Photos courtesy of Catia Ramos.
The student-directed production, “Time Stands Still,” will open in J-Studio of the University of Rhode Island’s Fine Arts Center on Nov. 2.
“Time Stands Still” by Donald Margulies tells the story of a photo journalist named Sarah. In the play, Sarah returned home to the United States from Iraq with her boyfriend James, a reporter, after being injured in a roadside bombing. After returning home, they are visited by their friend Richard and his new, much younger girlfriend Mandy. The play follows their relationships and adjustment to life outside of the war after the trauma Sarah and James faced while in Iraq.
Senior theater student, Meg Hamblen, was chosen to direct the play last year and spent the summer choosing and planning the production.
“This show has really been a culmination of many different aspects of theater coming together,” Hamblen said. “I have been working towards this show since last year when the student-lead production was assigned to me. I spent the whole summer looking for different plays, and ‘Time Stands Still’ really stuck with me.”
Hamblen said she chose the play because it sends a message that she thinks is something that all students should know: the importance of taking action to help others.
“[The play] really speaks to what is our role as observers of what is going on in our world and what we can do to change it,” Hamblen said. “The play really explores what our role as Americans is and what we can do to help people around the world.”
She also said that the play communicates the importance of support for women, as the characters Sarah and Mandy, while very different, are both portrayed as very strong women despite their circumstances.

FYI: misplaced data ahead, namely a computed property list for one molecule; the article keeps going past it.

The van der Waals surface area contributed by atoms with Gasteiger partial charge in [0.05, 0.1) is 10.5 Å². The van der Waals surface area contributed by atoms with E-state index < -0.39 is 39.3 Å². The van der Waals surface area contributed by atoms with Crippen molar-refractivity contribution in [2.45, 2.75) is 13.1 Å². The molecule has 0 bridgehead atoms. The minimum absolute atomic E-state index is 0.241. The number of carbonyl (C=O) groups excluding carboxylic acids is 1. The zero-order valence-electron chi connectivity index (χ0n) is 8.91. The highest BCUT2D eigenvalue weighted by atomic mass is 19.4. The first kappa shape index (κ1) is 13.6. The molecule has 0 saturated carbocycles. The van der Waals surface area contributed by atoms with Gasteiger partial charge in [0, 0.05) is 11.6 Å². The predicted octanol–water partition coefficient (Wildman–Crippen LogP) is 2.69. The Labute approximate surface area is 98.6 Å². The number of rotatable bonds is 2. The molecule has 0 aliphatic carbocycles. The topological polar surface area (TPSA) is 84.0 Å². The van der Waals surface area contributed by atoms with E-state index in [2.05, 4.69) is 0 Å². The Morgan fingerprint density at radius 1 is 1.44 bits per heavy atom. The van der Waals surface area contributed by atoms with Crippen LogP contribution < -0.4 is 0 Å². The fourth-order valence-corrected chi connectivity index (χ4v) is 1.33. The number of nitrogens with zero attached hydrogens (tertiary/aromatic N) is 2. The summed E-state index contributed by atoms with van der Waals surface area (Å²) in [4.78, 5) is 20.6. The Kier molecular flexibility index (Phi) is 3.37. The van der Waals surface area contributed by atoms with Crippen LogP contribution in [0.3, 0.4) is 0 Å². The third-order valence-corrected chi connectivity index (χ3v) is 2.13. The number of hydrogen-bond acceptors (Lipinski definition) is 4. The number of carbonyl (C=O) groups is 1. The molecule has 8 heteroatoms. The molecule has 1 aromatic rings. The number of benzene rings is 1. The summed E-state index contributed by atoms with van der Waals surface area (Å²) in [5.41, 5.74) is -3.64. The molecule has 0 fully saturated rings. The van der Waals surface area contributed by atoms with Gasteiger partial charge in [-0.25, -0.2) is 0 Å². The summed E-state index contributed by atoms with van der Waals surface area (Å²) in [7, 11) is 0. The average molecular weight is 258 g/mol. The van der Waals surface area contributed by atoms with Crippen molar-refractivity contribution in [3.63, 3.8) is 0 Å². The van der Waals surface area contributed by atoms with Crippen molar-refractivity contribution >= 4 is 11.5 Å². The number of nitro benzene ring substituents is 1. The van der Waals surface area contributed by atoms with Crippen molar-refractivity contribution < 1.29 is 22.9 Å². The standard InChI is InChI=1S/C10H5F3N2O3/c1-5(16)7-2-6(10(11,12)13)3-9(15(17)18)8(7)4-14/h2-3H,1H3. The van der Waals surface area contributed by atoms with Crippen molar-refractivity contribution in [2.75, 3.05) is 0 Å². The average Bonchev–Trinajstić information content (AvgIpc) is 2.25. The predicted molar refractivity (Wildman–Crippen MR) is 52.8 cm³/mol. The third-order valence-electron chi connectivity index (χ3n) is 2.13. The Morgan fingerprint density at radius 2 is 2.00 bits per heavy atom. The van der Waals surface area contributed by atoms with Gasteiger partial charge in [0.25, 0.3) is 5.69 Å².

“I really wanted to focus on something that had a strong female voice to it,” Hamblen said. “Even though the playwright is a man, he has really created two powerful female characters through Sarah and Mandy. You really see two very different views on the world through them, which I thought was very interesting. Sarah is very work-oriented, whereas Mandy has a maternal side to her.”
One of the goals Hamblen said she set for herself while planning for her production was to illustrate the acceptance of women regardless of their way of living and life choices.
“I feel like it is important that women, no matter their paths in life, are still validated,” Hamblen said.
Senior theater student, Valerie Ferris, who plays Sarah said that her experience with rehearsing and preparing for “Time Stands Still” has taught her a lot and inspired her.
“This show has already taught me so much not only as an actor but as a person,” Ferris said. “Sarah is so independent, headstrong and driven, and that’s something that I admire of her. This entire process has just been a great one and I couldn’t have asked to be a part of a better team.”
Matthew Oxley, a sophomore theater student who plays James said his experience working with Hamblen has allowed him to learn a lot and have a fun time portraying his character.
“This show has been an amazing learning experience,” Oxley said. “Meg Hamblen is an excellent director and ensures that we leave with a smile on our faces even though the show gets very dark and emotionally heavy at times.”
Oxley explained that working with such a small cast really helped to make the play more personal and emotional.
“The small cast makes the show super intimate and a very relaxed environment to work in,” Oxley said. “Donald Margulies is a brilliant writer who writes complex characters, and James’s character has been a blast to work on.”
Additional performances will be on Nov. 3 and Nov. 4 in the J Studio of the Fine Arts Center. Admission to “Time Stands Still” is free.